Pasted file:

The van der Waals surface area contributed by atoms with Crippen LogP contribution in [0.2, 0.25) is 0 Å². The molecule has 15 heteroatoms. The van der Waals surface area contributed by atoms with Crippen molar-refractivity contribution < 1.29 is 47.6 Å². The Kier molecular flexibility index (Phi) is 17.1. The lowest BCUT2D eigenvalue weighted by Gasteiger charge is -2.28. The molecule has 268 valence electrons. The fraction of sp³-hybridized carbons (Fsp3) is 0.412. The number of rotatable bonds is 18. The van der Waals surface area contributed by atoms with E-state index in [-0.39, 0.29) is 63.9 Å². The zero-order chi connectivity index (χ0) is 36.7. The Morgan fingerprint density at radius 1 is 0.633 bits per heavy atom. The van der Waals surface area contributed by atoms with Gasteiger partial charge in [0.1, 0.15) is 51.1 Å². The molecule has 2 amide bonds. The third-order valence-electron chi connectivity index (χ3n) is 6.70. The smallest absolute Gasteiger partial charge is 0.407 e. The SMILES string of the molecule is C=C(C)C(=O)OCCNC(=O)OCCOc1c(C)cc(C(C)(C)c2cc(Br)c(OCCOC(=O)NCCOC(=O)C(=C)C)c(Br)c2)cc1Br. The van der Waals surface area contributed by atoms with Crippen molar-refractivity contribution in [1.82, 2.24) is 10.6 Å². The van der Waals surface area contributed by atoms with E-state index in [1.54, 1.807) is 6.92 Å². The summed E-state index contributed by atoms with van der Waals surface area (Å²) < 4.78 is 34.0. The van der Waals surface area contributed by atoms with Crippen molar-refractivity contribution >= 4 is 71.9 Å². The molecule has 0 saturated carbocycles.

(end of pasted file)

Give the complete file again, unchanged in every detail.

The van der Waals surface area contributed by atoms with Crippen LogP contribution in [0.2, 0.25) is 0 Å². The molecule has 15 heteroatoms. The van der Waals surface area contributed by atoms with Crippen molar-refractivity contribution < 1.29 is 47.6 Å². The Kier molecular flexibility index (Phi) is 17.1. The lowest BCUT2D eigenvalue weighted by Gasteiger charge is -2.28. The molecule has 268 valence electrons. The fraction of sp³-hybridized carbons (Fsp3) is 0.412. The number of rotatable bonds is 18. The van der Waals surface area contributed by atoms with E-state index in [-0.39, 0.29) is 63.9 Å². The zero-order chi connectivity index (χ0) is 36.7. The Morgan fingerprint density at radius 1 is 0.633 bits per heavy atom. The van der Waals surface area contributed by atoms with Gasteiger partial charge in [0.1, 0.15) is 51.1 Å². The molecule has 2 amide bonds. The third-order valence-electron chi connectivity index (χ3n) is 6.70. The smallest absolute Gasteiger partial charge is 0.407 e. The SMILES string of the molecule is C=C(C)C(=O)OCCNC(=O)OCCOc1c(C)cc(C(C)(C)c2cc(Br)c(OCCOC(=O)NCCOC(=O)C(=C)C)c(Br)c2)cc1Br. The van der Waals surface area contributed by atoms with Crippen molar-refractivity contribution in [1.82, 2.24) is 10.6 Å². The van der Waals surface area contributed by atoms with E-state index in [1.54, 1.807) is 6.92 Å². The summed E-state index contributed by atoms with van der Waals surface area (Å²) < 4.78 is 34.0. The van der Waals surface area contributed by atoms with Crippen molar-refractivity contribution >= 4 is 71.9 Å². The molecule has 0 saturated carbocycles.